Visiting Marchipont, France: an 18th century church building & an historically variable border with Marchipont, Belgium
For your visit, this item may be of interest
In France, but only just
Bear in mind that there are two Marchiponts. One is in France and one is in Belgium. One belongs to the commune of Rombies-et-Marchipont; the other, to Hainaut province's Honnelles commune. Yet there they lie, side by side, one Marchipont in France and the other in Belgium.
They are separated by the river Aunelle. At least, this is what you call it when facing the Belgian Marchipont from the French one. If, on the other hand, you walk over the small bridge which separates the two Marchiponts, and turn round and face the French one, with your feet in Belgium, then it is also called the Anneau (1).
In the French Marchipont, a quaint little church building dedicated to Saint Nicholas stands a few metres from the border. Dating from 1718 (the year in which it is built is clearly visible in large, brick number), its execution in red brick is typical of many buildings for the region.
Records of a church building at Marchipont go back to the 13th century. Particularly following the Battle of Malplaquet, 1709, during the Wars of the Spanish Succession, the state of the building had greatly deteriorated. However, in 1718, the structure was rebuilt by two builders from nearby Angres, in what is now Belgium, but which by then was the Austrian Netherlands (2). A bell was added in 1742.
The French Revolution brought its share of upheavals, but in 1806 Napoleon attached Marchipont to the neighbouring French village of Rombies (the 200th anniversary of this event was commemorated in 2006 by the installation of stained glass windows).
World War Two came, and this is where is gets interesting (if also ghastly for unrelated reasons). In the period of fascist administration, it was decided that clergy from the Belgian diocese of Tournai would serve the Church of Saint Nicholas at Marchipont, which had previously been under the French Cambrai diocese. This arrangement lasted until 2002.
So, yes, the Aunelle river at Marchipont marks the border between France and Belgium. But as far as the church building in the French part of Marchipont is concerned, even until recently, the border has proved to be rather fluid from an ecclesiastical perspective (3).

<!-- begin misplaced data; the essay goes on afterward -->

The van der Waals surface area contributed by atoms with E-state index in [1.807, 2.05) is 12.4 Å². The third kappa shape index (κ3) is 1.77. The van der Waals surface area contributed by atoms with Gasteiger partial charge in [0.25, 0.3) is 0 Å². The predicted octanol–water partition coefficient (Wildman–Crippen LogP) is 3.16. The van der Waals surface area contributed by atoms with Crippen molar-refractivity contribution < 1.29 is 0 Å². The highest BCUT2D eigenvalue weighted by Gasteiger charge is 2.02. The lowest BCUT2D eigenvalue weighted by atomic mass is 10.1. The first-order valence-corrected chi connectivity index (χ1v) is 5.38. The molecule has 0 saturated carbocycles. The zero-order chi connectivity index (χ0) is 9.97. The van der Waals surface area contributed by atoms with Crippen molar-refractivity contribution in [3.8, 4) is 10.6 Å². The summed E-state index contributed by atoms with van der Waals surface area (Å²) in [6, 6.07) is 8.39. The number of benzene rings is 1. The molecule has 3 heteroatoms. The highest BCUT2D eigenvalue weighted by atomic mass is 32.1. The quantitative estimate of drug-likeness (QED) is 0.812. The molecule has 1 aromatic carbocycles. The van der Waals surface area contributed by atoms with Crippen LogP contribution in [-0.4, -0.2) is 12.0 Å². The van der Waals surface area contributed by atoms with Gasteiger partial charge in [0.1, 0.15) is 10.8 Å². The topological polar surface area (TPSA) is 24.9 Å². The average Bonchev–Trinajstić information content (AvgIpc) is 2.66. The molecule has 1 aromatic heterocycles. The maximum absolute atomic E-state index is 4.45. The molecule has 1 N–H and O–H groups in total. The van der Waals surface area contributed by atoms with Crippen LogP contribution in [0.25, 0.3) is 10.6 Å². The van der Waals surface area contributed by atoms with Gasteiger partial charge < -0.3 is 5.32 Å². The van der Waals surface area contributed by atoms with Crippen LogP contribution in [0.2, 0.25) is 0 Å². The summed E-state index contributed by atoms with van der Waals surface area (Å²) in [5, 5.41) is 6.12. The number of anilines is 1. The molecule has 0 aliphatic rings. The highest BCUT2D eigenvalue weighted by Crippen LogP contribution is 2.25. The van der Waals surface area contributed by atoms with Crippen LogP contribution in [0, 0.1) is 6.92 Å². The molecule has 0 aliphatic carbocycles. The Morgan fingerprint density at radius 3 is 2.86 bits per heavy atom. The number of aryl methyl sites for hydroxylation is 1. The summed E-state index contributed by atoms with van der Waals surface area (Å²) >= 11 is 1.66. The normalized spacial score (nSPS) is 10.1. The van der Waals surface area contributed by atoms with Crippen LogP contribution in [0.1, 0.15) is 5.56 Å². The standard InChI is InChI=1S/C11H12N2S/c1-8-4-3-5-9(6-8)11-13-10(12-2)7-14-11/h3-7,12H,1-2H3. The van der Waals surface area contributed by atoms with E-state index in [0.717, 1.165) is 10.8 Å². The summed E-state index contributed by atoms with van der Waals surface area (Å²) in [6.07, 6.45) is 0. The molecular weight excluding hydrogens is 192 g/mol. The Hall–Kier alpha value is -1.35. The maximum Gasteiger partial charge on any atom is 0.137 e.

Quite aptly, maybe, a tiny, brick building standing next to the Church of Saint Nicholas, which formerly housed a French customs post, has been disused for decades. So if they are in the area, nationals of European Union countries can cross the Aunelle — or the Anneau — from Marchipont to Marchipont and be undisturbed by customs officials, who for decades now have apparently found better things to do!
The commune of Rombies-et-Marchipont is situated in the Valenciennes arrondissement of France's Nord department.
March 1, 2016
(1) See also (in French): http://www.haut-pays.be/marchipont.php .
(2) See also (in French): http://www.sainte-maria-goretti.com/lreglise-saint-nicolas-marchipont.html
(3) In fact, such a state of affairs with church buildings along France's borderland is not so unusual. For example, at Abeele, also in the Nord department, a church building is situated in France, but very close to the border with Belgium, and it is to a Belgian diocese that the parish church is attached. Alsace was not covered by the provisions of the separation between church and state in 1905. In southern France, Beausoleil's parish church is attached to the Archdiocese of Monaco; the border with the Principality being situated nearby. While in principle the French state lays great stress on 'la Republique une et indivisible' (the one and indivisible Republic), yet along the border areas issues relating to church buildings and administration have regularly offered exceptions to this administrative concept.
Also worth seeing
At Blanc-Misseron, Quiévrechain, Sacré-Cœur church was completed in 1894. Former mine workings at Quiévrechain have been extensively grassed over into attractive parkland.
Valenciennes (distance: 13 kilometres); sights include its City Hall with an ornate, 19th century frontage; the 16th century Maison espagnole; the Saint-Cordon Basilica, the Beaux-Arts museum; and many others.
How to get there: Brussels Airlines flies from New York to Brussels Airport (Brussel Nationaal / Bruxelles-National; distance to Marchipont, France: 97.2 kilometres) from where car rental is available. The Belgian railroad company SNCB / NMBS maintains a service between Brussels and the Belgian border town of Quiévrain (distance to Marchipont, France: 8.2 kilometres). Please check with the airline or your travel agent for up to date information. Please note that some facilities may be withdrawn, without notice. You are advised to refer to appropriate consular sources for any special border crossing arrangements which may apply to citizens of certain nationalities.
MJFenn is an independent travel writer based in Ontario, Canada
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